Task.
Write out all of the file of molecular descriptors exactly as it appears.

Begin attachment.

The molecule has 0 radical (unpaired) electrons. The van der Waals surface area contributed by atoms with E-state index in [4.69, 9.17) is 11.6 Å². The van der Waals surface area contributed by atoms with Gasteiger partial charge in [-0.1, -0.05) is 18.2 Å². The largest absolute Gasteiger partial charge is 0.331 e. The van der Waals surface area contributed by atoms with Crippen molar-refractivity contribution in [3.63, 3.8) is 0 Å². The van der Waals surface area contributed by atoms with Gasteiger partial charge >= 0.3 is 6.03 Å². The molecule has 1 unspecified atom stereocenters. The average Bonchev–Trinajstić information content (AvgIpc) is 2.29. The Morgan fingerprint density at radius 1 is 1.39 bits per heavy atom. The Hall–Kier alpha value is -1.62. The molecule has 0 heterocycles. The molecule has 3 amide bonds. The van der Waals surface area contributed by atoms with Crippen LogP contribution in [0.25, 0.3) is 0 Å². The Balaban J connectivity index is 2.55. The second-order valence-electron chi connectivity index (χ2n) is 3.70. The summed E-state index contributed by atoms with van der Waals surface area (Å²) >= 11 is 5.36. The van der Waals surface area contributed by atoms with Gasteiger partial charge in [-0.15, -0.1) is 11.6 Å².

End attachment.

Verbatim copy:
The molecule has 0 radical (unpaired) electrons. The van der Waals surface area contributed by atoms with E-state index in [4.69, 9.17) is 11.6 Å². The van der Waals surface area contributed by atoms with Gasteiger partial charge in [-0.1, -0.05) is 18.2 Å². The largest absolute Gasteiger partial charge is 0.331 e. The van der Waals surface area contributed by atoms with Crippen molar-refractivity contribution in [3.63, 3.8) is 0 Å². The van der Waals surface area contributed by atoms with Gasteiger partial charge >= 0.3 is 6.03 Å². The molecule has 1 unspecified atom stereocenters. The average Bonchev–Trinajstić information content (AvgIpc) is 2.29. The Morgan fingerprint density at radius 1 is 1.39 bits per heavy atom. The Hall–Kier alpha value is -1.62. The molecule has 0 heterocycles. The molecule has 3 amide bonds. The van der Waals surface area contributed by atoms with Crippen LogP contribution in [0.25, 0.3) is 0 Å². The Balaban J connectivity index is 2.55. The second-order valence-electron chi connectivity index (χ2n) is 3.70. The summed E-state index contributed by atoms with van der Waals surface area (Å²) >= 11 is 5.36. The van der Waals surface area contributed by atoms with Gasteiger partial charge in [-0.15, -0.1) is 11.6 Å².